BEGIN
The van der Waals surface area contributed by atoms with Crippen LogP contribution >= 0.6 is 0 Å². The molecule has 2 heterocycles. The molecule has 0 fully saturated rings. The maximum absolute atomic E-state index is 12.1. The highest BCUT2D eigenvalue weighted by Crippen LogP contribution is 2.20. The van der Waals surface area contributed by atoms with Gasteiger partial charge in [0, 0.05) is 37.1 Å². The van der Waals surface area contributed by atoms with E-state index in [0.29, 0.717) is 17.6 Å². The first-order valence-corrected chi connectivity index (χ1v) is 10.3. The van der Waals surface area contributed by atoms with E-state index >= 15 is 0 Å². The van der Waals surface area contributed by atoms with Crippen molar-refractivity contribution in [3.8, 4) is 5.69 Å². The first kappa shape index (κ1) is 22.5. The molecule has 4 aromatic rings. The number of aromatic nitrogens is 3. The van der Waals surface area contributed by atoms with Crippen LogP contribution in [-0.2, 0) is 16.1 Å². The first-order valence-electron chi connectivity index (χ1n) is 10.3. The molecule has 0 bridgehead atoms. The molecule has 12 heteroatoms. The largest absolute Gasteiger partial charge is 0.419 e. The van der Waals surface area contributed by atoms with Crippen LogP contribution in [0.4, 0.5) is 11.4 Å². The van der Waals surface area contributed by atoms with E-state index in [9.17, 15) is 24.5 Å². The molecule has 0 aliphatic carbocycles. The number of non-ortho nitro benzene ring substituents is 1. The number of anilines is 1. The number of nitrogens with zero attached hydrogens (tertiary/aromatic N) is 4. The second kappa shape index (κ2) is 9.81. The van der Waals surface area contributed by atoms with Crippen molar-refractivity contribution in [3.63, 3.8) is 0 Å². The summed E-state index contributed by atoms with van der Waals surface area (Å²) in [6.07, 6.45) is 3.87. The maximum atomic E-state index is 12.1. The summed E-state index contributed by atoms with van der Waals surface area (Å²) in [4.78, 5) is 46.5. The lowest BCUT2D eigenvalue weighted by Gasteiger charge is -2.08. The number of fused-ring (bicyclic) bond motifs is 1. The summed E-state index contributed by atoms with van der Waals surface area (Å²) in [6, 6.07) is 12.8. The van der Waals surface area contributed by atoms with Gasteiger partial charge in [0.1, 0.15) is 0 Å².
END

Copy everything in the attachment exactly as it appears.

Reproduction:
The van der Waals surface area contributed by atoms with Crippen LogP contribution >= 0.6 is 0 Å². The molecule has 2 heterocycles. The molecule has 0 fully saturated rings. The maximum absolute atomic E-state index is 12.1. The highest BCUT2D eigenvalue weighted by Crippen LogP contribution is 2.20. The van der Waals surface area contributed by atoms with Gasteiger partial charge in [0, 0.05) is 37.1 Å². The van der Waals surface area contributed by atoms with E-state index in [0.29, 0.717) is 17.6 Å². The first-order valence-corrected chi connectivity index (χ1v) is 10.3. The van der Waals surface area contributed by atoms with E-state index >= 15 is 0 Å². The van der Waals surface area contributed by atoms with Crippen molar-refractivity contribution in [3.8, 4) is 5.69 Å². The first kappa shape index (κ1) is 22.5. The molecule has 4 aromatic rings. The number of aromatic nitrogens is 3. The van der Waals surface area contributed by atoms with Crippen LogP contribution in [-0.2, 0) is 16.1 Å². The first-order valence-electron chi connectivity index (χ1n) is 10.3. The molecule has 0 bridgehead atoms. The molecule has 12 heteroatoms. The largest absolute Gasteiger partial charge is 0.419 e. The van der Waals surface area contributed by atoms with Crippen LogP contribution in [0.4, 0.5) is 11.4 Å². The van der Waals surface area contributed by atoms with E-state index in [9.17, 15) is 24.5 Å². The molecule has 0 aliphatic carbocycles. The number of non-ortho nitro benzene ring substituents is 1. The number of anilines is 1. The number of nitrogens with zero attached hydrogens (tertiary/aromatic N) is 4. The second kappa shape index (κ2) is 9.81. The van der Waals surface area contributed by atoms with Crippen molar-refractivity contribution in [3.63, 3.8) is 0 Å². The summed E-state index contributed by atoms with van der Waals surface area (Å²) in [6.07, 6.45) is 3.87. The maximum atomic E-state index is 12.1. The summed E-state index contributed by atoms with van der Waals surface area (Å²) in [4.78, 5) is 46.5. The lowest BCUT2D eigenvalue weighted by Gasteiger charge is -2.08. The number of fused-ring (bicyclic) bond motifs is 1. The summed E-state index contributed by atoms with van der Waals surface area (Å²) in [6, 6.07) is 12.8. The van der Waals surface area contributed by atoms with Gasteiger partial charge in [0.1, 0.15) is 0 Å².